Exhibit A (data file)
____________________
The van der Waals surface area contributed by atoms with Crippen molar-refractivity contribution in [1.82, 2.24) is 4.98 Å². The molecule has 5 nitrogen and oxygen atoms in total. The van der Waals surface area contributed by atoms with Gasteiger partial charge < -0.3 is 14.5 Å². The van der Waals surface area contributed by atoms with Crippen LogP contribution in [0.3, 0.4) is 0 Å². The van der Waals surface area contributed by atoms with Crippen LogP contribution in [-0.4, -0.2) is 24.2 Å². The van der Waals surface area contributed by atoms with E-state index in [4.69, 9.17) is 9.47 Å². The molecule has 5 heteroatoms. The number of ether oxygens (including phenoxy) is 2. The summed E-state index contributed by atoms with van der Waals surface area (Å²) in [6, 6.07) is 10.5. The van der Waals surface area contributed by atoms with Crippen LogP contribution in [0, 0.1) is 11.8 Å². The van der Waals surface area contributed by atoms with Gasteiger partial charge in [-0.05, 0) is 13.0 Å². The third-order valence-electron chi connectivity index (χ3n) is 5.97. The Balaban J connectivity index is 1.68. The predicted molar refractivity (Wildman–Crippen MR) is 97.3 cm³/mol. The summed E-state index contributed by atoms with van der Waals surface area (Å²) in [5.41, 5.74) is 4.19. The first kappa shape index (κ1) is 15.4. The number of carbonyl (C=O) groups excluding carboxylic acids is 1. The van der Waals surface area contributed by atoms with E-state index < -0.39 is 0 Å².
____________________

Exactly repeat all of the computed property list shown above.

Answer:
The van der Waals surface area contributed by atoms with Crippen molar-refractivity contribution in [1.82, 2.24) is 4.98 Å². The molecule has 5 nitrogen and oxygen atoms in total. The van der Waals surface area contributed by atoms with Gasteiger partial charge < -0.3 is 14.5 Å². The van der Waals surface area contributed by atoms with Crippen LogP contribution in [0.3, 0.4) is 0 Å². The van der Waals surface area contributed by atoms with Crippen LogP contribution in [-0.4, -0.2) is 24.2 Å². The van der Waals surface area contributed by atoms with E-state index in [4.69, 9.17) is 9.47 Å². The molecule has 5 heteroatoms. The number of ether oxygens (including phenoxy) is 2. The summed E-state index contributed by atoms with van der Waals surface area (Å²) in [6, 6.07) is 10.5. The van der Waals surface area contributed by atoms with Crippen LogP contribution in [0, 0.1) is 11.8 Å². The van der Waals surface area contributed by atoms with Gasteiger partial charge in [-0.05, 0) is 13.0 Å². The third-order valence-electron chi connectivity index (χ3n) is 5.97. The Balaban J connectivity index is 1.68. The predicted molar refractivity (Wildman–Crippen MR) is 97.3 cm³/mol. The summed E-state index contributed by atoms with van der Waals surface area (Å²) in [5.41, 5.74) is 4.19. The first kappa shape index (κ1) is 15.4. The number of carbonyl (C=O) groups excluding carboxylic acids is 1. The van der Waals surface area contributed by atoms with E-state index < -0.39 is 0 Å².